Page 65 - Johnny Wilmot: Talk and Tunes
ISSUE : Issue 40
Published by Ronald Caplan on 1985/8/1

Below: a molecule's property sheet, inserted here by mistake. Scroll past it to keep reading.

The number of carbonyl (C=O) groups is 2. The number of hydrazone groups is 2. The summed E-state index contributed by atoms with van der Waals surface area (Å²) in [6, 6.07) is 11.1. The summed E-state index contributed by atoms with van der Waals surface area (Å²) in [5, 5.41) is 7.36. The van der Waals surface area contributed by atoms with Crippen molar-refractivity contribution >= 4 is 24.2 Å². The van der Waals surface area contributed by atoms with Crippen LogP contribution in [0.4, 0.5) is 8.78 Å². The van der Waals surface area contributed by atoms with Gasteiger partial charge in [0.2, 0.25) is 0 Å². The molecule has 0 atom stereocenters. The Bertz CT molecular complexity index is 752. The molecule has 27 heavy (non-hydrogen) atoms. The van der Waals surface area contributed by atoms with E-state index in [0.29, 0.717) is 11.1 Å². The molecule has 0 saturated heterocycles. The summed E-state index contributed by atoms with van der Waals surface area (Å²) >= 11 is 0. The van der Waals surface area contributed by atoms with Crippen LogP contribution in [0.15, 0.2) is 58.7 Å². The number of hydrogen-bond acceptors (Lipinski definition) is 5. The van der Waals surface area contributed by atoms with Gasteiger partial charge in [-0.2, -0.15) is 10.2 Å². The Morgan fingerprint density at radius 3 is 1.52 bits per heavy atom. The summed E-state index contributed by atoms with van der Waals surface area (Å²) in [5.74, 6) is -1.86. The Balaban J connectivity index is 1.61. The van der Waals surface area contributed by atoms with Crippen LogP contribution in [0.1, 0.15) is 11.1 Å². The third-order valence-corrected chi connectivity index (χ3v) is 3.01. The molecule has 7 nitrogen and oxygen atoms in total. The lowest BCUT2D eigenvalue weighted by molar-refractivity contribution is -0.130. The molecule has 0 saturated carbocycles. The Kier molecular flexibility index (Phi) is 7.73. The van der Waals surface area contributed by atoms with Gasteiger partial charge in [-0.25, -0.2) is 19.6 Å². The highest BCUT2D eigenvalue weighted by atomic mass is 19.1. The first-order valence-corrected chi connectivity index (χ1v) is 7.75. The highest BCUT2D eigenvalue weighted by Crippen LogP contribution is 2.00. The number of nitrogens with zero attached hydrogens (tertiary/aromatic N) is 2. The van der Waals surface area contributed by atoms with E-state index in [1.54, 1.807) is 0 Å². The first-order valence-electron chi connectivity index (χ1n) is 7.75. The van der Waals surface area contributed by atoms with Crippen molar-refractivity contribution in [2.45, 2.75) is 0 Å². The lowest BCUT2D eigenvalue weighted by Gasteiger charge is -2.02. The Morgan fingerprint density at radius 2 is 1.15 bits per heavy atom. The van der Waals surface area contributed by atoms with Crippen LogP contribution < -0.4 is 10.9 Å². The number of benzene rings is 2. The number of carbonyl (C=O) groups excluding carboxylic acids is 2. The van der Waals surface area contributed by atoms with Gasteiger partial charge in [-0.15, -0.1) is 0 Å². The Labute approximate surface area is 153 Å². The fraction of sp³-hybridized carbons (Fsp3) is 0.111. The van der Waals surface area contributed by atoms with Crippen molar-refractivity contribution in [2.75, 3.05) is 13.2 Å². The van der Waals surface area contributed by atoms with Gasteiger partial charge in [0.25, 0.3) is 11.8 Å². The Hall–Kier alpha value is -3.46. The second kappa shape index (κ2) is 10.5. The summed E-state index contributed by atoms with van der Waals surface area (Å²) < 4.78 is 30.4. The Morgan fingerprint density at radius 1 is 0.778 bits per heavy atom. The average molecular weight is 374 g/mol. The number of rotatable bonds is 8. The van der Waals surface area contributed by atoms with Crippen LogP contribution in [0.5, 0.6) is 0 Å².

This traditional Irish jig comes from Henry Fortune via Johnny Wilmot. Johnny tells me that Henry would use a long flowing bow on this type of tune. Apparently one bowstroke would be used for as much as two bars of music. Irish Jig ??' • ' J * • *-' • ' J * * • *-' ? c/?? • • L>' r'J 'lU ' Johnny has made many wonderful jigs and reels. Here he composed a reel to suit a traditional strathspey he learned from old Joe. The reel has a flavour of its own that's not quite Irish or Scottish. In other words, it's a true Cape Breton reel! . ' Johnny Wilmot's Reel Of , '-r r-|. P '~ • -' h rrir Reel Johnny Wilmot * m m f m , m ' m p m ' ' 1 ' 1 **l f*' ,, var. • f p f #' '- '''''' r ' J J J) 11 = Johnny Wilmot: (What was the tramline story?) At that time there were streetcars (trams), you know, like they have in Toronto, between North Sydney and Sydney Mines. And right where I was born--right where Joe Confiant stayed--the crossing was right in front of the house. So this old Alex Basker played the harmonica. And sometimes he'd have to have the 7 (harmonicas). He had to have all the different keys, you know, to go with the fiddle. And he was a motorman, driving a streetcar. Well, at our place, there was always some? body in there playing something, you know. Whether Joe was home or not, there'd be somebody in there. So, Alex Basker i?as mo? torman. The other fellow--the fellow that was going the opposite way to him--he was just running his schedule. So Alex started to pep her up, you know, the old car--give her hell. He'd get to the crossing before the other fellow would get to the crossing. Then he'd come in for a few minutes and he'd play a few tunes on the mouth organ. Then he'd go out again. So, the streetcars would cross, and he'd make for North Syd? ney. And he couldn't get back quick enough. He'd beat the other fellow back to the crossing, and he'd come in again. And he'd have a few minutes before the other fel- low'd get in, and he'd play on the mouth organ. He was satisfied. (Do you think Irish music is going to hold on?) Well, I don't know about around here. I wouldn't say, you know. The Scotch music is just holding on by the fiddle string. I'll tell you what spoiled the music, the first thing--but it was a good thing. When the television--there used to be a lot of that Scotch music going on--there'd be somebody playing in the house all the time--then televisions came out. As soon as televisions came out, the end of that, the house parties. Television is good, you know. But that ended the parties. You could go to a party any night. I know a fellow in Waterford, never fin? ished his house over there--we were over there every Saturday night--dancing. And building a new home, he never put the par? tition in, left them all open. Trying to make room for the dance--give them floor space. It was like that quite awhile. The television came in, and then his wife died, and he got married again. And the other wife, she wanted a television by this time. That ended that. (What did he do about the partitions?) Oh, he had to finish them, had to finish the house up. (Didn't need the dance room any more.) No. Then after that, that other stuff came out. Rock-and-roll. That really finished it. (Rock-and-roll was competing for the young people.) Even yet. You went and hauled out a fiddle, they'd throw you out, I wouldn't want to take a chance of going there. They don't want that. (Before the TV came out., .o) They had lots of square dancing then. A lot of outdoor picnics. In that time (65)
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